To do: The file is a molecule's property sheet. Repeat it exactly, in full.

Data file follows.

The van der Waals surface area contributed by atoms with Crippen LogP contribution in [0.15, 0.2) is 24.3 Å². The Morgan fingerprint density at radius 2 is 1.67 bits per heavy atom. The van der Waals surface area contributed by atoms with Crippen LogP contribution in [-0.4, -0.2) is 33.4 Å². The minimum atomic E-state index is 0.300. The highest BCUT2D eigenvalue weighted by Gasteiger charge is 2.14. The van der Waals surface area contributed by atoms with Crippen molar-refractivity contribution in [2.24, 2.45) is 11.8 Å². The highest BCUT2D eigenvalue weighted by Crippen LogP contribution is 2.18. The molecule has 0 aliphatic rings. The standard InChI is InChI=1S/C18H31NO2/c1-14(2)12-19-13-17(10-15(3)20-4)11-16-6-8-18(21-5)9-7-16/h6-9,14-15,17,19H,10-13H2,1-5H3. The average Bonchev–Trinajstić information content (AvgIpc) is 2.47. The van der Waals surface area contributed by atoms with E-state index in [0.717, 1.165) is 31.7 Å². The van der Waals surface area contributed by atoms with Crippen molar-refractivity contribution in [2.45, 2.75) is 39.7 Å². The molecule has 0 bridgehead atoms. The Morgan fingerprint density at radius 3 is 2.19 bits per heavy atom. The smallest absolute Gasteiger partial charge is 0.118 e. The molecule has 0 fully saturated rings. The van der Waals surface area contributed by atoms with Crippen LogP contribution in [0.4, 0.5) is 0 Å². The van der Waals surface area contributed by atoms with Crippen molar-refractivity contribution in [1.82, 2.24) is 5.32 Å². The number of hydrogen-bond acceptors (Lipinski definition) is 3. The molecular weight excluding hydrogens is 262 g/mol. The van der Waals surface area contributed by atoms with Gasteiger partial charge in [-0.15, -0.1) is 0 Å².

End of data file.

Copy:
The van der Waals surface area contributed by atoms with Crippen LogP contribution in [0.15, 0.2) is 24.3 Å². The Morgan fingerprint density at radius 2 is 1.67 bits per heavy atom. The van der Waals surface area contributed by atoms with Crippen LogP contribution in [-0.4, -0.2) is 33.4 Å². The minimum atomic E-state index is 0.300. The highest BCUT2D eigenvalue weighted by Gasteiger charge is 2.14. The van der Waals surface area contributed by atoms with Crippen molar-refractivity contribution in [2.24, 2.45) is 11.8 Å². The highest BCUT2D eigenvalue weighted by Crippen LogP contribution is 2.18. The molecule has 0 aliphatic rings. The standard InChI is InChI=1S/C18H31NO2/c1-14(2)12-19-13-17(10-15(3)20-4)11-16-6-8-18(21-5)9-7-16/h6-9,14-15,17,19H,10-13H2,1-5H3. The average Bonchev–Trinajstić information content (AvgIpc) is 2.47. The van der Waals surface area contributed by atoms with E-state index in [0.717, 1.165) is 31.7 Å². The van der Waals surface area contributed by atoms with Crippen molar-refractivity contribution in [2.45, 2.75) is 39.7 Å². The molecule has 0 bridgehead atoms. The Morgan fingerprint density at radius 3 is 2.19 bits per heavy atom. The smallest absolute Gasteiger partial charge is 0.118 e. The molecule has 0 fully saturated rings. The van der Waals surface area contributed by atoms with Crippen LogP contribution in [0.4, 0.5) is 0 Å². The van der Waals surface area contributed by atoms with Crippen molar-refractivity contribution in [1.82, 2.24) is 5.32 Å². The number of hydrogen-bond acceptors (Lipinski definition) is 3. The molecular weight excluding hydrogens is 262 g/mol. The van der Waals surface area contributed by atoms with Gasteiger partial charge in [-0.15, -0.1) is 0 Å².